MercatorNet 1 July 2015A New Zealand organisation promoting the natural family has won a decision from the country’s High Court that its political activities do not necessarily disqualify it as a charity.Justice Collins ruled that Family First NZ’s advocacy of the traditional family makes it similar to “organisations that have advocated for the ‘mental and moral improvement’ of society” – that is, one of the classic types of charitable activity.Family First was granted charitable status by the then Charities Commission in May 2007 but was served notice of deregistration by the Charities Board, which replaced the commission, in September 2012 during the run-up to the legalisation of same-sex marriage in April 2013.In fact, the Charities Board confirmed its decision to deregister Family First just two days before the gay marriage law was passed. The juxtaposition of events made it very clear that the family group’s public campaign to preserve traditional marriage was the deciding factor in the Board’s decision.Today’s decision from the Supreme Court allows an appeal by FFNZ against its deregistration, and orders the Charities Board to reconsider its move against the group. It follows a similar appeal won by Greenpeace NZ last August after the Charities Board ruled its purposes, like those of the family advocates, primarily “political” rather than “charitable”.However, a majority of the Supreme Court in the Greenpeace case ruled that an organisation with charitable purposes could also have political purposes, depending on the objectives being advocated and the means used to promote those objectives.Greenpeace and Family First make unusual bedfellows but taken together their appeals amount to a breakthrough for many charitable groups, as FFNZ national director Bob McCoskrie pointed out:“This decision is a victory for the many charitable groups – both registered, deregistered and wanting to be registered – who advocate for their causes, beliefs, and supporters and often have to engage in political activity, not always through choice but through necessity. It is a victory for open robust debate on issues that affect families.”(Among the currently registered are groups that opposed FFNZ during the gay marriage debate – without incurring the displeasure of the Charities Board.)In his decision Justice Collins said that the Charities Board should take into account the Greenpeace ruling – and his own – when deciding FFNZ’s status, and should not be influenced by whether or not board members actually like the family group’s views (as, clearly, they do not): In this respect, I believe there is force to the submissions of Mr McKenzie QC, counsel for Family First. He argued that Family First’s purposes of advocating its conception of the traditional family is analogous to organisations that have advocated for the “mental and moral improvement” of society. In recognising the strength of Mr McKenzie’s submission, I am not suggesting the Charities Board must accept Family First’s purposes are for the benefit of the public when it reconsiders Family First’s case.I am saying, however, that the analogical analysis which the Charities Board must undertake should be informed by examining whether Family First’s activities are objectively directed at promoting the moral improvement of society. This exercise should not be conflated with a subjective assessment of the merits of Family First’s views. Members of the Charities Board may personally disagree with the views of Family First, but at the same time recognise there is a legitimate analogy between its role and those organisations that have been recognised as charities. Such an approach would be consistent with the obligation on members of the Charities Board to act with honesty, integrity and in good faith.45The refusal of the Charities Board to review their decision against Family First straight after the Greenpeace case seems to indicate something other than good faith.“It is disappointing that it took a Judge to remind the Charities Board to recognise the precedent set in the Greenpeace case. When the Greenpeace case was decided, we asked the Charities Board to reconsider their decision to deregister us, but they refused to. This has cost both Family First and the taxpayer thousands of dollars in legal fees,” says Mr McCoskrie.“When a group who promotes the natural family as a fundamental social unit is deemed of ‘no public benefit’, you know a country is in deep trouble. The original decision to deregister Family First during the recent marriage debate was a highly politicised one.” http://www.mercatornet.com/conjugality/view/family-advocacy-can-be-political-and-charitable-rules-new-zealand-jud/16438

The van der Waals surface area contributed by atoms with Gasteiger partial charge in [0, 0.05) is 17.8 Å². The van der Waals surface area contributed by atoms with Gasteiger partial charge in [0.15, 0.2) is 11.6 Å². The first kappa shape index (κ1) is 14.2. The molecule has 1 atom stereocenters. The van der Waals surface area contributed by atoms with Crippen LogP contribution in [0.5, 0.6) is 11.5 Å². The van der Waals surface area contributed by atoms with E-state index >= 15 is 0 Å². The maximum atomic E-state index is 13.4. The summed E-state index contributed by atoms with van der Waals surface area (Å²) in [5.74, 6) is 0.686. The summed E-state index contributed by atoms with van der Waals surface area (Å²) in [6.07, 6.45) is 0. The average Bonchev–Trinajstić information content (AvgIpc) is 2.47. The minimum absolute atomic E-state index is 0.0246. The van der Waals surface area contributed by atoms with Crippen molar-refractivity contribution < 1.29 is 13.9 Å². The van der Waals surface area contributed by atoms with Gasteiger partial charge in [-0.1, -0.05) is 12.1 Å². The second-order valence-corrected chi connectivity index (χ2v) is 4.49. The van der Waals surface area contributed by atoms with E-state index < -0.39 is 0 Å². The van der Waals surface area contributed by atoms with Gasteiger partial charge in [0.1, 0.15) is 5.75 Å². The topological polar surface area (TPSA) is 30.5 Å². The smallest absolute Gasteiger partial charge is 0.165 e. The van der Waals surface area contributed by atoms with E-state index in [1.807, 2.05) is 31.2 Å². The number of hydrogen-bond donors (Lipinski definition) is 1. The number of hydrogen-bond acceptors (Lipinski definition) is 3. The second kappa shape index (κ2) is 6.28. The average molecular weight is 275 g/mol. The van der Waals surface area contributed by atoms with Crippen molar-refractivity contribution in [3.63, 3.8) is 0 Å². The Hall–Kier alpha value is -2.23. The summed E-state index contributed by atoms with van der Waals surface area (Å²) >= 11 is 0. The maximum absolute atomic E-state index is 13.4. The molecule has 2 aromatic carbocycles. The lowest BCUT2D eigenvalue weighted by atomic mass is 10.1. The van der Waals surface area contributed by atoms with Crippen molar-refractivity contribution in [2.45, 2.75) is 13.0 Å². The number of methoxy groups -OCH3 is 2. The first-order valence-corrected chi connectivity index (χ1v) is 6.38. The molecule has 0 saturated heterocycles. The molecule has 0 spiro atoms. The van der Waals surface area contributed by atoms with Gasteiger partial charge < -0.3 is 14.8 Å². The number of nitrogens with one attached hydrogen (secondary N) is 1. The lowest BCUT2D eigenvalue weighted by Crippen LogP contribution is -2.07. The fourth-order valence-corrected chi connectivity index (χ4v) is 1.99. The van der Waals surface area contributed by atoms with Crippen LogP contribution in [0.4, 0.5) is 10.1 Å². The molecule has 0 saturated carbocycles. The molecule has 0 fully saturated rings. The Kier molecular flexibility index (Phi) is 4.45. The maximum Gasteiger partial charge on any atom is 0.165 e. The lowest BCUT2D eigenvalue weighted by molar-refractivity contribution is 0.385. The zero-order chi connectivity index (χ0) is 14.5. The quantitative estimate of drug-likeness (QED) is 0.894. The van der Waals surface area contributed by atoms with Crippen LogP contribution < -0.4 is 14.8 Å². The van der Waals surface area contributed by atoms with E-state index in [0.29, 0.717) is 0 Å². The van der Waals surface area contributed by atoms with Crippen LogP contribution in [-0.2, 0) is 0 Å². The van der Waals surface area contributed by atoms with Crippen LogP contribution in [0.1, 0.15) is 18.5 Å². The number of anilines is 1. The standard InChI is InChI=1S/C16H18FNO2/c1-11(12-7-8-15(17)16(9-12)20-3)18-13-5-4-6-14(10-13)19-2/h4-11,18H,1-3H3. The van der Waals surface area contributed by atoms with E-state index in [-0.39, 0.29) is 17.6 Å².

Newsroom GuidelinesNews TipsContact UsReport an Error The 21-year-old, considered one of the game’s best young pitchers, has been clocked throwing as fast as 100 mph.“He’s not a guy that’s fun to face or easy for anybody,” Dodgers manager Don Mattingly said. “On the other side, you don’t want a guy to be hurt. He’s good for our game. We all want to see this be a minor thing.”The Marlins recalled left-handed reliever Dan Jennings from Triple-A to take Fernandez’s roster spot. Manager Mike Redmond mentioned left-hander Brad Hand and right-hander Kevin Slowey as possibilities to start Wednesday’s game. Miami could also recall a starting pitcher from the minor leagues.“We’re going to take every precaution necessary,” Redmond said. “He said he had discomfort, so we immediately are going to give him treatment and the rest that he needs. Hopefully he just has to take a little bit of a break. Obviously, you’re always concerned (if a pitcher needs Tommy John surgery) when you talk about an elbow. But that’s something we have to wait to find out.”The Dodgers haven’t seen much of Hand in the past. Justin Turner has one hit in three career at-bats against the left-hander, Yasiel Puig is 1 for 1 and Dee Gordon and Chone Figgins are both 0 for 1 in their careers against Hand. Slowey has been rather miserable against the Dodgers in his career. Scott Van Slyke (1 for 1), Turner (1 for 3), Miguel Olivo (1 for 1, HR), Matt Kemp (1 for 3), Adrian Gonzalez (1 for 6), Andre Ethier (1 for 4) and Carl Crawford (1 for 3) all have hits against the right-hander.Paul Maholm is scheduled to start Wednesday for the Dodgers.Ellis set to returnDodgers catcher A.J. Ellis caught six innings for Triple-A Albuquerque and will return to Los Angeles today. Ellis, who underwent arthroscopic surgery on his left knee five weeks ago today, can be activated from the 15-day disabled list at any time.In two rehab games with the Isotopes, Ellis went 2 for 5 with a walk and a home run. Monday, Ellis went 1 for 3 with a two-run home run in the fifth inning against the El Paso Chihuahuas. It was the first home run ever to clear Southwest University Park’s 35-foot wall in left field.Mattingly said Sunday that the Dodgers won’t carry three catchers once Ellis is activated from the DL. That means that either Miguel Olivo or Drew Butera, neither of whom can be optioned to the minor leagues, is likely to be designated for assignment. The other will remain as Ellis’ backup. Butera entered Monday’s game with a .227 batting average and got the catching assignment. Olivo entered the game riding an 0-for-11 streak that dropped his average to .217.AlsoMattingly said prior to the game that third baseman Juan Uribe will not need to be placed on the disabled list with a strained right hamstring. Uribe took infield and batting practice for the first time since suffering the injury. … Hyun-Jin Ryu (shoulder) played long toss and threw to a crouching catcher from flat ground for the second day. The Dodgers don’t know who their opposing starter will be Wednesday at Dodger Stadium, but it won’t be Jose Fernandez.The Miami Marlins’ misery greatly overshadows the Dodgers’ uncertainty. Fernandez, the reigning National League rookie of the year, has a sprained ligament in his right elbow. In a worst-case scenario, he will need season-ending Tommy John surgery.Fernandez met with Dr. Neal ElAttrache on Monday in Los Angeles and flew back to Miami for a second opinion from Dr. Lee Kaplan, the Marlins’ medical director. According to multiple reports Monday, the team is bracing for the worst-case scenario.Fernandez is 4-2 with a 2.44 earned-run average and an MLB-best 70 strikeouts this season. He is believed to have suffered the sprain in his most recent start, Friday in San Diego, when the right-hander uncharacteristically was shelled for six runs in five innings.